According to the Oliver Wyman study, Medicare Advantage plans will pay $220 per member in 2014 and $450 per member in 2023 as a result of this tax, for a total tax burden of $3,590 per member over ten years. For Medicare Part D plans, the tax will increase premiums by an estimated $9 in 2014 and $20 in 2023, for a total increase of $161 over 10 years.
In addition to the ACA's Medicare Advantage funding cuts and the new premium tax, another serious concern is that across-the-board sequestration cuts, triggered under the Budget Control Act of 2011, would further limit the resources available to support the benefits of Medicare Advantage enrollees. These additional cuts - if they are implemented - could further disrupt coverage for Medicare Advantage beneficiaries and place a financial burden on providers participating in the program.
The ACA's likely impact on the Medicare Advantage program is highlighted by CBO projections showing that the ACA will adversely impact enrollment in the Medicare Advantage program. In its March 2012 baseline, CBO projected that the ACA's funding cuts will cause Medicare Advantage enrollment to decline to 10.7 million in 2019. This decline represents a 23 percent reduction from the pre-ACA enrollment level of 13.9 million that was anticipated for 2019 according to CBO estimates issued in 2010.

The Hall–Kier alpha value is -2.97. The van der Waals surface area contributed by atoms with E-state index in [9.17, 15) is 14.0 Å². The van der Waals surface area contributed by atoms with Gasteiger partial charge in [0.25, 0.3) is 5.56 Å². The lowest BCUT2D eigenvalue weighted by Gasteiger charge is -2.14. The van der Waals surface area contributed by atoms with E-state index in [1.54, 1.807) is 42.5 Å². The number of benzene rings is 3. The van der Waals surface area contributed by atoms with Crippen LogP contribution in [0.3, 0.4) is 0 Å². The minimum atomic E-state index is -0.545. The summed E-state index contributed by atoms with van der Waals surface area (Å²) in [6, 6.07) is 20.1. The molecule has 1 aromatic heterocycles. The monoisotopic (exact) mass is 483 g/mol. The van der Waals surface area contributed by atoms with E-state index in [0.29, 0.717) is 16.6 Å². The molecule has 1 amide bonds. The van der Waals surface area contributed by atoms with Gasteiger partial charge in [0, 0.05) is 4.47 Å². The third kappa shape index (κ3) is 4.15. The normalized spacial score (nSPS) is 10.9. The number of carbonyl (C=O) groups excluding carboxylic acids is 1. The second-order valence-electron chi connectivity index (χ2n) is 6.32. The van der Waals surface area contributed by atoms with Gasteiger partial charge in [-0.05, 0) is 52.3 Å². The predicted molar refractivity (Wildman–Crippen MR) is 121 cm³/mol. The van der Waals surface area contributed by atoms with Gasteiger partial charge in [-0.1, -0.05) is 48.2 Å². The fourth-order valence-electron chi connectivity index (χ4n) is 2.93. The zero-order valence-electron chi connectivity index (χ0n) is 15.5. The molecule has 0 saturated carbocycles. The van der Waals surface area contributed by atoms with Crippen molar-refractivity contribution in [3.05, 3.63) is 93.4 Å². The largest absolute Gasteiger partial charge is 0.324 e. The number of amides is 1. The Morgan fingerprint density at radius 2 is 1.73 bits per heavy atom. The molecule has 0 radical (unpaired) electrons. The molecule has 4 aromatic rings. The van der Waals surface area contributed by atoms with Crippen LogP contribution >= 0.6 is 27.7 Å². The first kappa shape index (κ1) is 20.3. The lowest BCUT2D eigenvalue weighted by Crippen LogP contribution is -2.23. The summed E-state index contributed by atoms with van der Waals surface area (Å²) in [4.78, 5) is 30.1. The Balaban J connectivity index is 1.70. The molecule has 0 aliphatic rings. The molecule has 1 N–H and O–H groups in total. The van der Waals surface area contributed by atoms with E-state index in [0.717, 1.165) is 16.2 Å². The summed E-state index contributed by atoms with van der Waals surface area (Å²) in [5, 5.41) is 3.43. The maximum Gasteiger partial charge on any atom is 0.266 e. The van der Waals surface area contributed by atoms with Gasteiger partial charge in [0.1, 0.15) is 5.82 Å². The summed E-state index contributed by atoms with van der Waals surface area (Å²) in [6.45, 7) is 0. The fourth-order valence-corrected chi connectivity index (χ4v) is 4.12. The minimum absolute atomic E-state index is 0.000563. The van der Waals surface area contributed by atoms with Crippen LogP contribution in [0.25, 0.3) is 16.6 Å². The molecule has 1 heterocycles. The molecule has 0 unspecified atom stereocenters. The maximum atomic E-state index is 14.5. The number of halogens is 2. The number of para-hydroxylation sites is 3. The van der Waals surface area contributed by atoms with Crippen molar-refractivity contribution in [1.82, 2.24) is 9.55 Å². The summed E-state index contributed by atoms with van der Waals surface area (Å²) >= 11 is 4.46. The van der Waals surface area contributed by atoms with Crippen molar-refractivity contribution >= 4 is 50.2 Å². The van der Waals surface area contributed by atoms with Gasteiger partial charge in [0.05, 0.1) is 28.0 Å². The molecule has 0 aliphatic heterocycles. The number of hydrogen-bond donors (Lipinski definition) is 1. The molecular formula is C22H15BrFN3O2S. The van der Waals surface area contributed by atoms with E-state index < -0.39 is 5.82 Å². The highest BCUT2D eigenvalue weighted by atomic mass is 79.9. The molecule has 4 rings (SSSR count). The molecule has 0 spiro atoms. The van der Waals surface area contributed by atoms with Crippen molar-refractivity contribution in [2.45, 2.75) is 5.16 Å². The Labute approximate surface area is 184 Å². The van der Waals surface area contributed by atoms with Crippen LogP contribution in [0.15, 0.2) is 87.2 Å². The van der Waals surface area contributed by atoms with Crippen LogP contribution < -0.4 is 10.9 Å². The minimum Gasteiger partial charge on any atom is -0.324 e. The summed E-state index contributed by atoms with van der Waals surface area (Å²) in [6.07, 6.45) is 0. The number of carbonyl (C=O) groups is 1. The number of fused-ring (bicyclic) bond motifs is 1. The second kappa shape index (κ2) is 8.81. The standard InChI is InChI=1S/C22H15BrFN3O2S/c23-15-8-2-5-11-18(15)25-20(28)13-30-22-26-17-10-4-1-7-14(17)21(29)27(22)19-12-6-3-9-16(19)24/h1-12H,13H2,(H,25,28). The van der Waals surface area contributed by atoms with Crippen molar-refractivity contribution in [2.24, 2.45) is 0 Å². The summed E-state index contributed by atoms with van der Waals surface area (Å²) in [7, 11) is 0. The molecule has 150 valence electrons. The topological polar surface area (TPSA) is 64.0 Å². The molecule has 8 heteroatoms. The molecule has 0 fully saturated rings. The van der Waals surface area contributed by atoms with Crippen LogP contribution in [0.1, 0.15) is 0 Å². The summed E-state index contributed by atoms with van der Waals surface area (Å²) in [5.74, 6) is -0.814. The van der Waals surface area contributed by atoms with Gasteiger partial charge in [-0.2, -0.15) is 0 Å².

Impact on Vulnerable Beneficiaries
In evaluating the impact of the ACA's funding cuts, it is important to recognize the crucial role the Medicare Advantage program plays as a health care safety net for many low-income beneficiaries and other vulnerable populations.
For years, AHIP has been tracking government data that show how valuable Medicare Advantage plans are for vulnerable beneficiaries, particularly those who are not eligible for Medicaid and do not have employer-sponsored retiree benefits. For many of these individuals, Medicare Advantage may be their only option for comprehensive, affordable coverage.
Key findings of our most recent analysis n10, based on 2010 data and published in May 2012, show that:
. Thirty-nine percent of all Medicare beneficiaries had incomes below $20,000. By comparison, 43 percent of Medicare Advantage enrollees had incomes below $20,000.